Watch what you eat

Feeding your body nourishing, healthy foods can be one of the most effective forms of self-care. And if you experience menstrual migraines, it's extra important to watch what you eat. According to DrLam Coaching, certain foods can trigger migraines. These include glutamate-rich foods like milk, soy, eggs, and wheat. Overloading your system with caffeine can also trigger migraines in some people. Keeping a food diary and limiting the intake of foods that seem to correlate with migraine attacks may also ease hormone headaches.

Besides reducing migraine-triggering foods, it's also critical to feed your body essential nutrients. The American Migraine Foundation suggests taking magnesium supplements (or eating a diet rich in magnesium) to prevent menstrual-related migraines. If a migraine has already come on and you're feeling nauseous as a result, try sipping some ginger tea. Ginger has been shown to both ease nausea (via National Library of Medicine) and treat migraines, according to a research article published in Phytotherapy Research (via Wiley Online Library). Once your tummy troubles have subsided, try munching on broccoli, cabbage, bok choy, and other cruciferous vegetables. Dr. Wynne Brown explained to Everyday Health that these veggies contain phytoestrogens that can be beneficial for those who suffer from menstrual-related migraines.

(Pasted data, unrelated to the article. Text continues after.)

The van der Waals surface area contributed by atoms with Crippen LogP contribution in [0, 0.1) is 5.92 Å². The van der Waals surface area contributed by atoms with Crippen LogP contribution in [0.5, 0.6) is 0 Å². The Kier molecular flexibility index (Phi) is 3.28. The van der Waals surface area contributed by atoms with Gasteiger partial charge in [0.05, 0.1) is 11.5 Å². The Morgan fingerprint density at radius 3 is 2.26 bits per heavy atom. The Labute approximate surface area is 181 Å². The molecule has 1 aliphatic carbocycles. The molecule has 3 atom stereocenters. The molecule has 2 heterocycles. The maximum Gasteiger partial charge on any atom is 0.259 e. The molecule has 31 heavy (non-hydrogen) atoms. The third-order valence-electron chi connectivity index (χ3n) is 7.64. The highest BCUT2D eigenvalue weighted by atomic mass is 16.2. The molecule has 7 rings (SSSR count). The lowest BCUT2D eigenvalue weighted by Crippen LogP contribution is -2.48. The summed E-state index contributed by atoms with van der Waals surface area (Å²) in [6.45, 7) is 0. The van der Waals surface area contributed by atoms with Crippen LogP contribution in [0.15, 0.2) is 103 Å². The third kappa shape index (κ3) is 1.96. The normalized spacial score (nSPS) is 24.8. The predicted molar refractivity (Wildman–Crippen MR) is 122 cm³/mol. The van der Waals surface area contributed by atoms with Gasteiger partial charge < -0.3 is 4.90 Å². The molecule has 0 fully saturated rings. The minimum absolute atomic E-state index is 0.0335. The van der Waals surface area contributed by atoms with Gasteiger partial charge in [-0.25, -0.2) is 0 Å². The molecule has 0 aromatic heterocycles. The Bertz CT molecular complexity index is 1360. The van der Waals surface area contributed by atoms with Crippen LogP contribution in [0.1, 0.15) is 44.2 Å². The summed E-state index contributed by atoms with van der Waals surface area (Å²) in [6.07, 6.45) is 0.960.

Get moving

When you're on your period and suffering from debilitating headaches, strapping on your sneakers and going for a run is probably the last thing you want to think about. But exercising could be the key to preventing migraine attacks. There's already some evidence that exercise could balance your hormones. And according to a study published in The Journal of Headache and Pain, physical activity can also ward off migraines (via National Library of Medicine).

However, this self-care tip must be incorporated into your regular routine for it to work. Working out only when you're at risk for developing migraines — like around the time of your period — could actually provoke a migraine, rather than prevent it. Frequent exercise all month long is necessary to reap the pain-fighting benefits. Then, if you feel up to working out during your period, go for it. According to Garden OB/GYN, exercise increases endorphins in the body — which can help distract you from menstrual pains and discomfort.

Take a rest